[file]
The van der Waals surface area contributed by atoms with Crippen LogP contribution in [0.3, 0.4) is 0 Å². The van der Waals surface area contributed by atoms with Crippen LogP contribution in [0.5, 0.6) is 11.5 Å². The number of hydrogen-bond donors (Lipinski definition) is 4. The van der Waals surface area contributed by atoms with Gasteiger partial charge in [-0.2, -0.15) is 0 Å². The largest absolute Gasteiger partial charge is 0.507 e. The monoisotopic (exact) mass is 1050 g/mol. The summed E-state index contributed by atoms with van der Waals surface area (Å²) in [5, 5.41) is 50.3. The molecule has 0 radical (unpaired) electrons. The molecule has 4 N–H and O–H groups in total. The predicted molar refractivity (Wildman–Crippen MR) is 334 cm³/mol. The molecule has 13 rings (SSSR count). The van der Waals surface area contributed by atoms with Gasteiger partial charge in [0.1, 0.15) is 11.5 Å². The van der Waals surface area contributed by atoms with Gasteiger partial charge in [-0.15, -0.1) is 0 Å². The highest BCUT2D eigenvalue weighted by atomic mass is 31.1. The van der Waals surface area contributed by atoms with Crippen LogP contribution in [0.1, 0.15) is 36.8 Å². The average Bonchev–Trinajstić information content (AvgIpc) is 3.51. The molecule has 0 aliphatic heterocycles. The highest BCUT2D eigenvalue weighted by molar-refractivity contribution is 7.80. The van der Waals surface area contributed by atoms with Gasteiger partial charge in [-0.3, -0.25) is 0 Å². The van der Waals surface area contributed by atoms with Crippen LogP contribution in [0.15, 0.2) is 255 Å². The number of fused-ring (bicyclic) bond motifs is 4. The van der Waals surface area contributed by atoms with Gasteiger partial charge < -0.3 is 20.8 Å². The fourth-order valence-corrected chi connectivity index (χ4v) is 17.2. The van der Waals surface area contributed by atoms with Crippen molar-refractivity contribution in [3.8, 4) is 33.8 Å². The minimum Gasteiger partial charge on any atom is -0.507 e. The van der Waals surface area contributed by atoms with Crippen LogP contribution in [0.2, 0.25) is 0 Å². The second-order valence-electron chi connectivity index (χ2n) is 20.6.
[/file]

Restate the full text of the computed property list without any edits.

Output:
The van der Waals surface area contributed by atoms with Crippen LogP contribution in [0.3, 0.4) is 0 Å². The van der Waals surface area contributed by atoms with Crippen LogP contribution in [0.5, 0.6) is 11.5 Å². The number of hydrogen-bond donors (Lipinski definition) is 4. The van der Waals surface area contributed by atoms with Gasteiger partial charge in [-0.2, -0.15) is 0 Å². The largest absolute Gasteiger partial charge is 0.507 e. The monoisotopic (exact) mass is 1050 g/mol. The summed E-state index contributed by atoms with van der Waals surface area (Å²) in [5, 5.41) is 50.3. The molecule has 0 radical (unpaired) electrons. The molecule has 4 N–H and O–H groups in total. The predicted molar refractivity (Wildman–Crippen MR) is 334 cm³/mol. The molecule has 13 rings (SSSR count). The van der Waals surface area contributed by atoms with Gasteiger partial charge in [0.1, 0.15) is 11.5 Å². The van der Waals surface area contributed by atoms with Gasteiger partial charge in [-0.15, -0.1) is 0 Å². The highest BCUT2D eigenvalue weighted by atomic mass is 31.1. The van der Waals surface area contributed by atoms with Crippen LogP contribution in [0.1, 0.15) is 36.8 Å². The average Bonchev–Trinajstić information content (AvgIpc) is 3.51. The molecule has 0 aliphatic heterocycles. The highest BCUT2D eigenvalue weighted by molar-refractivity contribution is 7.80. The van der Waals surface area contributed by atoms with Gasteiger partial charge in [-0.3, -0.25) is 0 Å². The van der Waals surface area contributed by atoms with Crippen LogP contribution in [0.15, 0.2) is 255 Å². The number of fused-ring (bicyclic) bond motifs is 4. The van der Waals surface area contributed by atoms with Gasteiger partial charge < -0.3 is 20.8 Å². The fourth-order valence-corrected chi connectivity index (χ4v) is 17.2. The van der Waals surface area contributed by atoms with Crippen molar-refractivity contribution in [3.8, 4) is 33.8 Å². The minimum Gasteiger partial charge on any atom is -0.507 e. The van der Waals surface area contributed by atoms with Crippen LogP contribution in [0.2, 0.25) is 0 Å². The second-order valence-electron chi connectivity index (χ2n) is 20.6.